November 9, 2022 – Family and Friends of the Red Cross of Northern Ohio – greetings as we prepare this week to honor our nation’s Veterans on Friday, November 11th.  We do so in commemoration of World War I’s Armistice which was signed on the 11th hour of the 11th day of the 11th month of 1918.   Today there are approximately 18.5 million living Veterans in the United States.  Of the 16 plus million people who served in World War II—“America’s Greatest Generation”—only 167,284 (just over 1%) are alive today and we’re losing 180 WWII Veterans every single day.  The origins of the American Red Cross are rooted in the wartime experiences of our beloved founder Clara Barton during our nation’s horrific Civil War.  The history of the American Red Cross is replete with heart-warming stories of the American Red Cross serving those Veterans who have served our grateful nation ever since.    

It is customary on Veterans Day (there is no apostrophe) to express our thanks and appreciation to Veterans we know or that we come across on that day.  A simple “Thank you for your service.” is wholly appropriate.  Although there is some debate on this (many Veterans don’t like to be thanked because they feel they were just doing their duty), it is my personal opinion that we should not limit our expression of gratitude for Veterans to one day a year.  Veterans past and present served and continue to serve 365 days a year (and 366 every fourth year!) so it’s fitting to thank them each and every day for their selfless service and sacrifice.  If you’re a Veteran reading this—THANK YOU for your selfless service and sacrifice!!!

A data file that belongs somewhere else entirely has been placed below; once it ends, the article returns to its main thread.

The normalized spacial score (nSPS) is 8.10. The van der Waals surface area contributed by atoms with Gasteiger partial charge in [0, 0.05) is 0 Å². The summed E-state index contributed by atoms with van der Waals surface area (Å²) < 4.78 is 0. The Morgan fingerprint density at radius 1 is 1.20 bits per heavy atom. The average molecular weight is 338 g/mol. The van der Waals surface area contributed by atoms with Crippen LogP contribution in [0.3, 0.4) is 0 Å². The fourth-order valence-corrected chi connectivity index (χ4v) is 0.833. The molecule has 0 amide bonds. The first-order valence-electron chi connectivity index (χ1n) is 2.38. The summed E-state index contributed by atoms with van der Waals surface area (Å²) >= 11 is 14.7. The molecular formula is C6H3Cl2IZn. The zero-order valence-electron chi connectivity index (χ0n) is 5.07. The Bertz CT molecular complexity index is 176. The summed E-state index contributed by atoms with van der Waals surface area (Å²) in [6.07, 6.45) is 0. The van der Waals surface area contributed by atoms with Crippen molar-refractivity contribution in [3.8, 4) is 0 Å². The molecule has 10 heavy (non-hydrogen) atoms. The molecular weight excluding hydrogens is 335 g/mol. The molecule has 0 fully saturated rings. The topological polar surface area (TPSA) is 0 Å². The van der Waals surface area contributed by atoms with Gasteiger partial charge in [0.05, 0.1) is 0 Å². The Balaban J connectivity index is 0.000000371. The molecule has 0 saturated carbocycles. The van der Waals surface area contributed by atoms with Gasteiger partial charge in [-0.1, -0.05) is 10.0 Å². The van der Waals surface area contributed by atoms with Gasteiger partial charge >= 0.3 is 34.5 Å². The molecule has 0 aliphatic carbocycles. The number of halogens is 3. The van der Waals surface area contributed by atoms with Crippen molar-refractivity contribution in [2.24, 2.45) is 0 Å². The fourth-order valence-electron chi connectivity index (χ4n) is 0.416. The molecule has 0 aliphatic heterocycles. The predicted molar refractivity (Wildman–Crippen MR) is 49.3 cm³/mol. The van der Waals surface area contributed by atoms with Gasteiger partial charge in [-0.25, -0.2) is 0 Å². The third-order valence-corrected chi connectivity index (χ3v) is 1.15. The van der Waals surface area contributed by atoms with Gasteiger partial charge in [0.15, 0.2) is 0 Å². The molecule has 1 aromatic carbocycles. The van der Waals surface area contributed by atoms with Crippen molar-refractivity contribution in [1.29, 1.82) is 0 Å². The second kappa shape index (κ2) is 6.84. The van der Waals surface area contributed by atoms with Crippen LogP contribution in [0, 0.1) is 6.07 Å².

Speaking of sacrifice—we also celebrate Military Family Appreciation Month in November.  Frequent moves, missed holidays, birthdays and anniversaries, and periods of long separation are all par-for-the-course for military families.  I feel I can state with a high degree of certainty that the love, encouragement, sacrifice, support and prayers provided by military families has been, and continues to be, critical to the success and welfare of our entire Veteran community. 

June 20, 2018. Washington, DC. Development SAF Stock Photography Project 2018. Photo by Roy Cox/American Red Cross

It’s appropriate we recognize our Veterans and their families in the month of November—the same month we celebrate Thanksgiving—a holiday focused on counting our blessings and expressing our genuine gratitude for our rich bounty.  Coming full circle, one of our greatest blessings is the freedom we each experience here in America.  This freedom would in no way be possible without the sacrifice of all those Veterans we honor this Friday! 

Thanks again to each and every one of you for your support of Veterans and the American Red Cross of Northern Ohio!  Best regards…Mike

Reflections of a local veteran and volunteer

Veterans Day remarks from Mike Parks follow

By Chiane Martin, American Red Cross Volunteer, Service to the Armed Forces

Veterans Day is a day, when as a country, we can sit back and reflect on the sacrifices made by the men and women of the U.S. Armed Forces. It is a day of remembrance, gratitude and honor.  As a veteran, I reflect on the personal sacrifices all veterans have made and we honor our brothers and sisters that we have lost along the way. Veterans Day is about showing homage to those who have made the ultimate sacrifice. The sacrifice of leaving everything they know and love behind to fight for their country. There is an immense sense of pride that a service member feels when they put on that uniform. That pride comes from knowing that they are fighting for something bigger than themselves.

Red Cross volunteer and US Army veteran Chiane Martin